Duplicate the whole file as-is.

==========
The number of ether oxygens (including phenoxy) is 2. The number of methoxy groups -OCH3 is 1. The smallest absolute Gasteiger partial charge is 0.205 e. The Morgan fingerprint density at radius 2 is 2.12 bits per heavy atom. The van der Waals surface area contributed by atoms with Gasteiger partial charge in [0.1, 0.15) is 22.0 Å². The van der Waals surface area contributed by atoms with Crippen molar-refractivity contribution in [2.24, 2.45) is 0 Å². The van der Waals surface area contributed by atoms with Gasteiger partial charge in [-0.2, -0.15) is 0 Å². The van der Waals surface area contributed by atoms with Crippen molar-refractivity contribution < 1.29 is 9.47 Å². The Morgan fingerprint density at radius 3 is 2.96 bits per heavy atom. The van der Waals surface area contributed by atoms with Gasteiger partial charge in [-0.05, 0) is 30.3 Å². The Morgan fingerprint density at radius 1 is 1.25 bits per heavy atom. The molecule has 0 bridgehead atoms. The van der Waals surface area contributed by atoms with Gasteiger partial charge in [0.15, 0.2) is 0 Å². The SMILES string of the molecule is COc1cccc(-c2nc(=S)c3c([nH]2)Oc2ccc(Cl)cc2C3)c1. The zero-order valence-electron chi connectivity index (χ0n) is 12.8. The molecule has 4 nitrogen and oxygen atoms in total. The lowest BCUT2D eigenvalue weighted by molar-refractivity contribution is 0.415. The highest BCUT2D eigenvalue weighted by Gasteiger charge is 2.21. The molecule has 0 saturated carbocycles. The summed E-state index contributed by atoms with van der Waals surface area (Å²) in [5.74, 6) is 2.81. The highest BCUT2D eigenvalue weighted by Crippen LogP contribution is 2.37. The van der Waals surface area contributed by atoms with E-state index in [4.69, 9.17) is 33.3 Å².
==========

The number of ether oxygens (including phenoxy) is 2. The number of methoxy groups -OCH3 is 1. The smallest absolute Gasteiger partial charge is 0.205 e. The Morgan fingerprint density at radius 2 is 2.12 bits per heavy atom. The van der Waals surface area contributed by atoms with Gasteiger partial charge in [0.1, 0.15) is 22.0 Å². The van der Waals surface area contributed by atoms with Crippen molar-refractivity contribution in [2.24, 2.45) is 0 Å². The van der Waals surface area contributed by atoms with Gasteiger partial charge in [-0.2, -0.15) is 0 Å². The van der Waals surface area contributed by atoms with Crippen molar-refractivity contribution < 1.29 is 9.47 Å². The Morgan fingerprint density at radius 3 is 2.96 bits per heavy atom. The van der Waals surface area contributed by atoms with Gasteiger partial charge in [-0.05, 0) is 30.3 Å². The Morgan fingerprint density at radius 1 is 1.25 bits per heavy atom. The molecule has 0 bridgehead atoms. The van der Waals surface area contributed by atoms with Gasteiger partial charge in [0.15, 0.2) is 0 Å². The SMILES string of the molecule is COc1cccc(-c2nc(=S)c3c([nH]2)Oc2ccc(Cl)cc2C3)c1. The zero-order valence-electron chi connectivity index (χ0n) is 12.8. The molecule has 4 nitrogen and oxygen atoms in total. The lowest BCUT2D eigenvalue weighted by molar-refractivity contribution is 0.415. The highest BCUT2D eigenvalue weighted by Gasteiger charge is 2.21. The molecule has 0 saturated carbocycles. The summed E-state index contributed by atoms with van der Waals surface area (Å²) in [5.74, 6) is 2.81. The highest BCUT2D eigenvalue weighted by Crippen LogP contribution is 2.37. The van der Waals surface area contributed by atoms with E-state index in [4.69, 9.17) is 33.3 Å².